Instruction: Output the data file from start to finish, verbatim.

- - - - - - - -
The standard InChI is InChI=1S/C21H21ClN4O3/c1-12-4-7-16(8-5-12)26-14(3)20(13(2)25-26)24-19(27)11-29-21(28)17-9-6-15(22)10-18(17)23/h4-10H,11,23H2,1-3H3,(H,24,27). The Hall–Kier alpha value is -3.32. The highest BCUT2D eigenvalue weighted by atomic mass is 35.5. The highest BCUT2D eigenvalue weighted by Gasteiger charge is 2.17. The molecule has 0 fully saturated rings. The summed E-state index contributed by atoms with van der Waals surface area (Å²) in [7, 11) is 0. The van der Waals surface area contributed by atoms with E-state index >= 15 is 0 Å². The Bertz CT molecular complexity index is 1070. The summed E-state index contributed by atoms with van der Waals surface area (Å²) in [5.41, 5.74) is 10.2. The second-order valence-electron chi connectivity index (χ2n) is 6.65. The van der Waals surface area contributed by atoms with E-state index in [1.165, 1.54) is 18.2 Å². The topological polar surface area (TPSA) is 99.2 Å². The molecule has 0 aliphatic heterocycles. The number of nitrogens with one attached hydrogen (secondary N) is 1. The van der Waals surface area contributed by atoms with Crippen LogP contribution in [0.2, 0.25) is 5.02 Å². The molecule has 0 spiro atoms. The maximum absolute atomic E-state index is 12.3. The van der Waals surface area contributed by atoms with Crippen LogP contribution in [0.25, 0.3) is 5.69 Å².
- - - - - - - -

The standard InChI is InChI=1S/C21H21ClN4O3/c1-12-4-7-16(8-5-12)26-14(3)20(13(2)25-26)24-19(27)11-29-21(28)17-9-6-15(22)10-18(17)23/h4-10H,11,23H2,1-3H3,(H,24,27). The Hall–Kier alpha value is -3.32. The highest BCUT2D eigenvalue weighted by atomic mass is 35.5. The highest BCUT2D eigenvalue weighted by Gasteiger charge is 2.17. The molecule has 0 fully saturated rings. The summed E-state index contributed by atoms with van der Waals surface area (Å²) in [7, 11) is 0. The van der Waals surface area contributed by atoms with E-state index >= 15 is 0 Å². The Bertz CT molecular complexity index is 1070. The summed E-state index contributed by atoms with van der Waals surface area (Å²) in [5.41, 5.74) is 10.2. The second-order valence-electron chi connectivity index (χ2n) is 6.65. The van der Waals surface area contributed by atoms with E-state index in [1.165, 1.54) is 18.2 Å². The topological polar surface area (TPSA) is 99.2 Å². The molecule has 0 aliphatic heterocycles. The number of nitrogens with one attached hydrogen (secondary N) is 1. The van der Waals surface area contributed by atoms with Crippen LogP contribution in [0.2, 0.25) is 5.02 Å². The molecule has 0 spiro atoms. The maximum absolute atomic E-state index is 12.3. The van der Waals surface area contributed by atoms with Crippen LogP contribution in [0.25, 0.3) is 5.69 Å².